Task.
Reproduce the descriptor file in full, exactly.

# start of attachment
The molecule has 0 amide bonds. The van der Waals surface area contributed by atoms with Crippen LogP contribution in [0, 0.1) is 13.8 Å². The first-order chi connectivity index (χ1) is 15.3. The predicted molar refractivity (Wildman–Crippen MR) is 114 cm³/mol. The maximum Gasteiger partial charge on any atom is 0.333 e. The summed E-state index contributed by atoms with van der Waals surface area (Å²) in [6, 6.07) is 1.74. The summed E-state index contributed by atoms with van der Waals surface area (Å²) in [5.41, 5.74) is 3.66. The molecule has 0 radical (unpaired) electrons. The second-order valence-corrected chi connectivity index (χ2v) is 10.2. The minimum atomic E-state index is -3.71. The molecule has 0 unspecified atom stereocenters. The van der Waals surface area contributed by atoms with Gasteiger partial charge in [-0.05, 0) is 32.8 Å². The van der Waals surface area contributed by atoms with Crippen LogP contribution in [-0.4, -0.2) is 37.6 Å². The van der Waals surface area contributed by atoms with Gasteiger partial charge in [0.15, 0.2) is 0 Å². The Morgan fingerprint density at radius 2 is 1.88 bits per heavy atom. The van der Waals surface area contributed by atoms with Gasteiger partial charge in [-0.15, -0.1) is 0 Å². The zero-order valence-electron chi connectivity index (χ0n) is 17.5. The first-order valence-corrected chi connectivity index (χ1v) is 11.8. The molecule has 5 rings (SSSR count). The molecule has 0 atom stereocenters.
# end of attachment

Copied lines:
The molecule has 0 amide bonds. The van der Waals surface area contributed by atoms with Crippen LogP contribution in [0, 0.1) is 13.8 Å². The first-order chi connectivity index (χ1) is 15.3. The predicted molar refractivity (Wildman–Crippen MR) is 114 cm³/mol. The maximum Gasteiger partial charge on any atom is 0.333 e. The summed E-state index contributed by atoms with van der Waals surface area (Å²) in [6, 6.07) is 1.74. The summed E-state index contributed by atoms with van der Waals surface area (Å²) in [5.41, 5.74) is 3.66. The molecule has 0 radical (unpaired) electrons. The second-order valence-corrected chi connectivity index (χ2v) is 10.2. The minimum atomic E-state index is -3.71. The molecule has 0 unspecified atom stereocenters. The van der Waals surface area contributed by atoms with Gasteiger partial charge in [-0.05, 0) is 32.8 Å². The van der Waals surface area contributed by atoms with Crippen LogP contribution in [-0.4, -0.2) is 37.6 Å². The van der Waals surface area contributed by atoms with Gasteiger partial charge in [0.15, 0.2) is 0 Å². The Morgan fingerprint density at radius 2 is 1.88 bits per heavy atom. The van der Waals surface area contributed by atoms with Gasteiger partial charge in [-0.15, -0.1) is 0 Å². The zero-order valence-electron chi connectivity index (χ0n) is 17.5. The first-order valence-corrected chi connectivity index (χ1v) is 11.8. The molecule has 5 rings (SSSR count). The molecule has 0 atom stereocenters.